Onyema said, “We are pleased that the company has chosen to use this platform to inform the market of its strategic plans, operational developments and financial projections.
The Exchange recognizes the role played by the board, management and other parties in the Telluria Limited acquisition transaction. We also commend ongoing efforts to restructure and diversify the company’s operations from fish farming to a more competitive business in oil palm cultivation and processing.
The acting Director-General, Security and Exchange Commission, Mary Uduk, has said that the commission is committed to boosting financial inclusion in the sector, by investing in technology that will make it easier for people to invest in the sector.
She said this during the 19th annual conference of the Risk Managers Association of Nigeria with the theme, ‘Economic recovery: Leveraging technology innovation,’ in Lagos.
The SEC boss spoke on the topic, ‘Deepening capital market activities through technological innovation: Opportunities and challenges’.
Uduk, who was represented by the Head, Risk Management, Okey Umeano, said, “We have started to spend money to learn how we can use technology to make things more efficient in the sector and facilitate investment for all those who are interested in investing in the stock market.
“If our country will compete with other countries in the world, we must put the right regulation in place.”
She said fintech was fast growing and there was a need to adapt to the changes it was bringing into the system.
She said that the commission had created a market-wide fintech committee to draw a road map that would channel the efforts it was putting into fintech to get result.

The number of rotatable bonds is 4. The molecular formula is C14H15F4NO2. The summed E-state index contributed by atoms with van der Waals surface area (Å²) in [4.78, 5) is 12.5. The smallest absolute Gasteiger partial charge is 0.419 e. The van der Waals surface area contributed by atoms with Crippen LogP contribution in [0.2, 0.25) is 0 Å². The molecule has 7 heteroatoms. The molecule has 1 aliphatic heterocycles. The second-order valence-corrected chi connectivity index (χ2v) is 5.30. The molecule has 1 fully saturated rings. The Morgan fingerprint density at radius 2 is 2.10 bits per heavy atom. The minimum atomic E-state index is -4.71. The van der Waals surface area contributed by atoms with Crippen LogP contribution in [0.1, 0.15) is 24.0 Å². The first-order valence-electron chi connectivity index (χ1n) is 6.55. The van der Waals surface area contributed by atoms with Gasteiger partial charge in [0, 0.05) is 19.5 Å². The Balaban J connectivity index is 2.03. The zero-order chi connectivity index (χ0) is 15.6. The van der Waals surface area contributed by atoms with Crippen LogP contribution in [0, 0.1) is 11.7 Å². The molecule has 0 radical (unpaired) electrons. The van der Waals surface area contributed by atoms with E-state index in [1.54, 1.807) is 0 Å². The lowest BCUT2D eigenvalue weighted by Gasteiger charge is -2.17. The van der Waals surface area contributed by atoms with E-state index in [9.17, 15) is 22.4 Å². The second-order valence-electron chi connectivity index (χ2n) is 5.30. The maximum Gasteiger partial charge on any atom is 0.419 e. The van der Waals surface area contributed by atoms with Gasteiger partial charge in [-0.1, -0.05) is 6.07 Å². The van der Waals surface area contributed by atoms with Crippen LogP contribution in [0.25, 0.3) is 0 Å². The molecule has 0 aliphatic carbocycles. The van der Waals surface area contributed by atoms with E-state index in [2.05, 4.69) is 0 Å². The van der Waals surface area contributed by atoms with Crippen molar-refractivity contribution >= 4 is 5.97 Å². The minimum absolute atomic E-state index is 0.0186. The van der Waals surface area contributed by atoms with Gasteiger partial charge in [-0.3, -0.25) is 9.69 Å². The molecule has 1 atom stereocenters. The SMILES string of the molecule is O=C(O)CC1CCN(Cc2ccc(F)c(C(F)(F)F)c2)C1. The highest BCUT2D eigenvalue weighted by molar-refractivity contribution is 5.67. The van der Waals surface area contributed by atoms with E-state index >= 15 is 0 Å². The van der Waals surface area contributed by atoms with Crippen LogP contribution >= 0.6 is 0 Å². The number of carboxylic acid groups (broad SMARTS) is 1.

However, in its drive to adopt technology, Uduk said that it was encountering challenges which included skills gap and inadequate capacity.
“Each of these new products is unique and has to be treated as such, and regulators have to be knowledgeable about it,” she added.
Another challenge she mentioned was that the cost of technology acquisition was high, and maintenance and implementation could be difficult.
She said that the development of its rules and regulations and the amendment of the ISA Act could not be completed by the 8th National Assembly.
The SEC boss said, “Development of standard rules and guidelines is difficult. We must make our market safe and attractive to investors.”
On her part, the Chairman, RIMAN, Ms Folakemi Fatogbe, said, “The topic discussed today is a very apt topic for this time because similar oil producing countries like us such as Saudi Arabia and UAE are actually doing a lot in terms of technology to diversify the economy and the view really is that Nigeria would benefit a lot from technological innovation.
“It has been seen as a way of moving countries forward in terms of their economic growth and given our own population demographics where we have significant youth population and the youth population can be energised and galvanised by technology.
“Technology can also aid economic growth by creating efficiencies and by creating reach. So we recognise in RIMAN and as risk managers that we need to educate our people more on technology and how technological innovation can be used for the benefit of Nigeria.”